• Periventricular Leukomalacia (PVL) – damage to white matter tissue in the brain
  • Cerebral Dysgenesis - brain malformation or abnormal brain eevelopment
  • Intracranial Hemorrhage (IVH) – brain hemorrhage
  • Hypoxic-Ischemic Encephalopathy (HIE) or Intrapartum Asphyxia – lack of oxygen to the brain or asphyxia

Although risk factors increase chances of a child developing cerebral palsy, the likelihood is still low. Approximately two to four in every 1,000 infants develop cerebral palsy in the United States. Even when risk factors are present, the probability of a child developing cerebral palsy is low.

What is a Risk Factor Causal Pathway?

Recent research suggests that a combination of risk factors — possibly occurring at just the right time in just the right order — may create a significant correlation toward the development of cerebral palsy. This concept is called a “causal pathway.”

No single casual pathway is known to result in cerebral palsy. Instead, it is thought that certain risk factors magnify or lead to other risks. Doctors and researchers are working to understand how each risk factor affects others.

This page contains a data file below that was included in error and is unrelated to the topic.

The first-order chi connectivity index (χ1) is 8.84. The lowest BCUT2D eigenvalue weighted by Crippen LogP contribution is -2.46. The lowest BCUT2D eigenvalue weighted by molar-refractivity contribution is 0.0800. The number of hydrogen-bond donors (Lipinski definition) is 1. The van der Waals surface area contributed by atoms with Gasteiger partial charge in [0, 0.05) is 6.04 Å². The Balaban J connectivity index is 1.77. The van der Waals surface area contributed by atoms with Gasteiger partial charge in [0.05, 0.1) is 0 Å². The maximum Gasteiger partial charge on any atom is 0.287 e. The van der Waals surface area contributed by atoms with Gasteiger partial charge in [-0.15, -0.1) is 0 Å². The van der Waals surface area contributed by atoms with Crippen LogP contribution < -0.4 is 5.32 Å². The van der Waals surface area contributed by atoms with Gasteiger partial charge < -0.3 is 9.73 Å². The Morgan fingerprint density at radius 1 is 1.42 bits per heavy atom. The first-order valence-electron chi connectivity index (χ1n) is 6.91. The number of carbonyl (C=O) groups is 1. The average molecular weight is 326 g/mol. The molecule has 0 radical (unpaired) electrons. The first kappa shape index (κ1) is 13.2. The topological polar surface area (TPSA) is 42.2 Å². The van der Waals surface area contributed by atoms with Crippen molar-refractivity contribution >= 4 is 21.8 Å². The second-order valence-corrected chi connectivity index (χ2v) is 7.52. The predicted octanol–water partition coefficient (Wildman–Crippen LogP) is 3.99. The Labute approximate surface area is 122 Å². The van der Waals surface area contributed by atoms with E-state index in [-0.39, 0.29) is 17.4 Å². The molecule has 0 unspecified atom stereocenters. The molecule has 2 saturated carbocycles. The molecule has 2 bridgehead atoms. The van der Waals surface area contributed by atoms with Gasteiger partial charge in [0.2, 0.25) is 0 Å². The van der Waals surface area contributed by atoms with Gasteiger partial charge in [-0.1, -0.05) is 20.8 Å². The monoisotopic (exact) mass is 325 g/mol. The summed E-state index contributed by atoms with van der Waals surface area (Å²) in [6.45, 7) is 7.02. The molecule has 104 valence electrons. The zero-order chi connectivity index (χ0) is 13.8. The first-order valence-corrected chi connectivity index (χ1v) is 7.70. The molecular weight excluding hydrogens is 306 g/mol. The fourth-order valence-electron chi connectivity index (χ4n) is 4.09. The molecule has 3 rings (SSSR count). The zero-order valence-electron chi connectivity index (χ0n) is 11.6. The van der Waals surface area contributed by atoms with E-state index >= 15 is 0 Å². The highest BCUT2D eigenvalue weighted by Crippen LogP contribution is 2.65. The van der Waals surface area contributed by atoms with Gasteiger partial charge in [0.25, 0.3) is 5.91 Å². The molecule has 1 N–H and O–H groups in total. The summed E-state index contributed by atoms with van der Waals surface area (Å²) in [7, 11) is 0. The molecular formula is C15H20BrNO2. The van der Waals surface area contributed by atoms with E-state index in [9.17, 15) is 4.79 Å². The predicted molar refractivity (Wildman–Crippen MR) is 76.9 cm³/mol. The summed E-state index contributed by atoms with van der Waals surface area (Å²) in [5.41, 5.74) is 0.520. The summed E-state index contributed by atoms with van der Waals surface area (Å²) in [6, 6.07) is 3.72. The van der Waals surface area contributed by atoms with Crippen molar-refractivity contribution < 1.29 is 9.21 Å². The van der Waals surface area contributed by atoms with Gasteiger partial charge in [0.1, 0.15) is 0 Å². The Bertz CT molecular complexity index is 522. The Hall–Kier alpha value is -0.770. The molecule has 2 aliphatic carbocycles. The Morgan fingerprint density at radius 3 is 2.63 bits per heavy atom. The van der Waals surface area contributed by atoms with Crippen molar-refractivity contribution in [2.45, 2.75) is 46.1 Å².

A possible, hypothetical example of a causal pathway might occur like this: A mother may be exposed to a certain toxin, which causes slight mutations in some of the genes thought to influence cerebral palsy. This does not cause cerebral palsy, but later, the genetic mutation makes the growing fetus vulnerable to other risk factors. If infection sets in later in development, the body’s response is inflammation and production of cytokines. These are thought to decrease a fetal tolerance to oxygen deprivation. During delivery, the fetus presents with a prolapsed cord that momentarily causes asphyxiation. The exposure to environmental risk factors, and asphyxiation can, together or separately, lead to brain injury or malformation that results in cerebral palsy. This is an example of a causal pathway to cerebral palsy.

Another example of causal pathways is when a mother who has had troubled pregnancies, and infact had one live stillbirth, may consult a fertility expert for assistance in getting pregnant. The doctor prescribes infertility treatments that lead to multiple pregnancies. The babies are born with low birth weight and premature. In this example, prior complicated pregnancy, infertility, multiple births, low birth weight and premature birth are all risk factors that individually, or together, pose an increased risk of the child developing cerebral palsy.